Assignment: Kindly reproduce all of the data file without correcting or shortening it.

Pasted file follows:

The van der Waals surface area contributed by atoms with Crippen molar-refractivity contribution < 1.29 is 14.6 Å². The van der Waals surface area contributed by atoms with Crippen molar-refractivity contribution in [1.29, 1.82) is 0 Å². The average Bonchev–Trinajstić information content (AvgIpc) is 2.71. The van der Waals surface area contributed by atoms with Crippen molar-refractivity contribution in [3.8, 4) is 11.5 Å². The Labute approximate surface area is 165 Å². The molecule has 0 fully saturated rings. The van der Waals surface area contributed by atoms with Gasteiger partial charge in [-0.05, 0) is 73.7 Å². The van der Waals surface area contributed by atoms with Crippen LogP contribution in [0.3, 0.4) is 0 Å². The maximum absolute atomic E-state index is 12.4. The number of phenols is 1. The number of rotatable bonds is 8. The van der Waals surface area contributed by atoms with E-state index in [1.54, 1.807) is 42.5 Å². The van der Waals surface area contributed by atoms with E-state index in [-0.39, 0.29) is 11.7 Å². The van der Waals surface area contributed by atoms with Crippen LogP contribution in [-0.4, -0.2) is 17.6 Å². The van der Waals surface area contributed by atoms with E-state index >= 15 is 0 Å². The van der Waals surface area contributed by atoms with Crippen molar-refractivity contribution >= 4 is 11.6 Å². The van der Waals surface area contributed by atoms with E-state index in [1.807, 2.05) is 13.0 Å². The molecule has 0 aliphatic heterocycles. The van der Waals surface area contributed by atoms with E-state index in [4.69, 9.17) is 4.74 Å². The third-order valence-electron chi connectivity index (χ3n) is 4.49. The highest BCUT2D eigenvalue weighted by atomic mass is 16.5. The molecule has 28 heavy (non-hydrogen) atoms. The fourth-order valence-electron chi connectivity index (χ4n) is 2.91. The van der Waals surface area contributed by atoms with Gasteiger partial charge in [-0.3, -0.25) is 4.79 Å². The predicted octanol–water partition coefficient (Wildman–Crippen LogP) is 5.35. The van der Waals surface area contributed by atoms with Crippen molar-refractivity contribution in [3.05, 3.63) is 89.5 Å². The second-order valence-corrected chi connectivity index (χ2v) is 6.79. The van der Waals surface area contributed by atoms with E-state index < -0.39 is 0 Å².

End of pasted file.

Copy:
The van der Waals surface area contributed by atoms with Crippen molar-refractivity contribution < 1.29 is 14.6 Å². The van der Waals surface area contributed by atoms with Crippen molar-refractivity contribution in [1.29, 1.82) is 0 Å². The average Bonchev–Trinajstić information content (AvgIpc) is 2.71. The van der Waals surface area contributed by atoms with Crippen molar-refractivity contribution in [3.8, 4) is 11.5 Å². The Labute approximate surface area is 165 Å². The molecule has 0 fully saturated rings. The van der Waals surface area contributed by atoms with Gasteiger partial charge in [-0.05, 0) is 73.7 Å². The van der Waals surface area contributed by atoms with Crippen LogP contribution in [0.3, 0.4) is 0 Å². The maximum absolute atomic E-state index is 12.4. The number of phenols is 1. The number of rotatable bonds is 8. The van der Waals surface area contributed by atoms with E-state index in [1.54, 1.807) is 42.5 Å². The van der Waals surface area contributed by atoms with E-state index in [-0.39, 0.29) is 11.7 Å². The van der Waals surface area contributed by atoms with Crippen LogP contribution in [-0.4, -0.2) is 17.6 Å². The van der Waals surface area contributed by atoms with E-state index >= 15 is 0 Å². The van der Waals surface area contributed by atoms with Crippen molar-refractivity contribution >= 4 is 11.6 Å². The van der Waals surface area contributed by atoms with E-state index in [1.807, 2.05) is 13.0 Å². The molecule has 0 aliphatic heterocycles. The van der Waals surface area contributed by atoms with E-state index in [4.69, 9.17) is 4.74 Å². The third-order valence-electron chi connectivity index (χ3n) is 4.49. The highest BCUT2D eigenvalue weighted by atomic mass is 16.5. The molecule has 28 heavy (non-hydrogen) atoms. The fourth-order valence-electron chi connectivity index (χ4n) is 2.91. The van der Waals surface area contributed by atoms with Gasteiger partial charge in [-0.3, -0.25) is 4.79 Å². The predicted octanol–water partition coefficient (Wildman–Crippen LogP) is 5.35. The van der Waals surface area contributed by atoms with Crippen molar-refractivity contribution in [3.05, 3.63) is 89.5 Å². The second-order valence-corrected chi connectivity index (χ2v) is 6.79. The van der Waals surface area contributed by atoms with E-state index < -0.39 is 0 Å².